About the author:

Tanya Stella is director of events for the Ohio Canal Corridor. Stella can be reached at 216.520.1825 or by e-mail at [email protected]. Photos were provided by Jen Sisson.

RiverSweep recently stormed into its nineteenth year with a clear sense of momentum. In 2007, Ohio’s largest environmental cleanup saw major improvements and an expansion of areas. As the nonprofit Ohio Canal Corridor (OCC) planned for its 2008 event, staff set big goals and spent extra time and effort courting involvement from volunteer groups, members of the business community and concerned citizens.

The OCC welcomed nearly 1,000 volunteers who were responsible for removing 801 illegally dumped tires and more than 30 tons of trash.

Participants & Sponsors

The weather was picture-perfect for volunteers who gathered in Cleveland neighborhoods such as Ohio City, Tremont, the Flats, Old Brooklyn, Stockyards, Parma and Slavic Village, Ohio. For the third straight year, Brecksville-Broadview Heights High School had a strong showing, with more than 250 students working in Tremont and the Flats. They were joined by a growing student response from other local high schools. Girl Scout troops and alumni clubs also participated in RiverSweep’s cleanup effort. One avid kayaker loaded his kayak up with garbage bags and cleaned the banks of the Cuyahoga River from within.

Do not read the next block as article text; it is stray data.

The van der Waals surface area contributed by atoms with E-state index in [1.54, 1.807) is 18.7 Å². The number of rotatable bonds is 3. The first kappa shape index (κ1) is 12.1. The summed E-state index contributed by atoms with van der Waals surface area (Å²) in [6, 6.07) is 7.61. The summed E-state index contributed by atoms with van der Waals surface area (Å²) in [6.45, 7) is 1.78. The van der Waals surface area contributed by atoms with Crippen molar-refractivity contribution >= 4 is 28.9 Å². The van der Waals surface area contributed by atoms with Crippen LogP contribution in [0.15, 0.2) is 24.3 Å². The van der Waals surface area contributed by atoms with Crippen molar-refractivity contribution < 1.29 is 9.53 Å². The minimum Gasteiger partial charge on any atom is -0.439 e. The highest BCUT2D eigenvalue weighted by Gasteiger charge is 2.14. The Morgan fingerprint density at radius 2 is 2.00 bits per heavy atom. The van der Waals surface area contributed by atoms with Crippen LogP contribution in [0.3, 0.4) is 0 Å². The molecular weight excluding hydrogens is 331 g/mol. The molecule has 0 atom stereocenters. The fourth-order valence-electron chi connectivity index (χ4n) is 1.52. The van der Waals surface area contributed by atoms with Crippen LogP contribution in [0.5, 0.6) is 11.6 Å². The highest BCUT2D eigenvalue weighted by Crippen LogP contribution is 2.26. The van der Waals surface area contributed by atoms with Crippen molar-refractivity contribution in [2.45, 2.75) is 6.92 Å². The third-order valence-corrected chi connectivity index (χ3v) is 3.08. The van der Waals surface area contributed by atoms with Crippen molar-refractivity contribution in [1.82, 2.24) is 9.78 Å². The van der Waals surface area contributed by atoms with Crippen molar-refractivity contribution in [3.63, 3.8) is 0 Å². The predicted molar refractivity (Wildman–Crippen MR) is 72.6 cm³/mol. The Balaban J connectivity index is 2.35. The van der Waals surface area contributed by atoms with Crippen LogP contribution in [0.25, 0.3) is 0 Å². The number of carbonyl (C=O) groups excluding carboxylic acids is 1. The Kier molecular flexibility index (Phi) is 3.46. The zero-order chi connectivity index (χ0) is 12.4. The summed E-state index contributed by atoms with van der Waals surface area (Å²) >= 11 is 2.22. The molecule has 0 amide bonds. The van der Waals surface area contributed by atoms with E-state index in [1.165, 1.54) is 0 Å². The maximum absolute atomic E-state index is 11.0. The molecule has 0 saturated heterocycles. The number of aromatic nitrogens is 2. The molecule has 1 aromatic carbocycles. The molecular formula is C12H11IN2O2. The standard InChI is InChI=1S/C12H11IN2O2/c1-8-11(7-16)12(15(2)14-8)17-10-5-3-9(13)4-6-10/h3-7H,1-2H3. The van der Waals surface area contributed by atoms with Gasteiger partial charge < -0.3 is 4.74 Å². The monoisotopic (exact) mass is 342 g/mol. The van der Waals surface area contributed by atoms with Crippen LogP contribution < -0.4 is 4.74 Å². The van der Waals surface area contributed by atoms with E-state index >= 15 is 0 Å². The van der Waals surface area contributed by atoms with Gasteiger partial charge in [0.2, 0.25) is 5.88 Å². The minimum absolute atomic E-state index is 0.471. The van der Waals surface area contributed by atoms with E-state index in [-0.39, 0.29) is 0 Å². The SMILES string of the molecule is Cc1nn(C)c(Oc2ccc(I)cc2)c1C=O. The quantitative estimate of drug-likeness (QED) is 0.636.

In 2008, the OCC welcomed the sponsorship and participation of many organizations, including Ford Motor Co., Cargill Deicing, ArcelorMittal, Northeast Ohio Regional Sewer District and Stein Cos. These sponsors do more than just write checks; they get involved and dirty. Each sponsor brings groups of employees and families to cleanup sites, helps serve lunch and provides trucks and staff to shuttle tires to pickup areas.

Success Stories

The goal of RiverSweep is not only to clean up area neighborhoods but also to prepare them for new parks and Towpath connector trails. Many past cleanup sites have already become parkland. A prime example is the Cleveland Metroparks’ Ohio & Erie Canal Reservation, an early cleanup site that now houses 4.4 miles of watered canal, wildlife management areas, fishing and a 7.2-mile all-purpose trail. The reservation boasts more than 500,000 visitors annually.

For more information about OCC programs and events, visit www.ohiocanal.org.

About the Author

Tanya Stella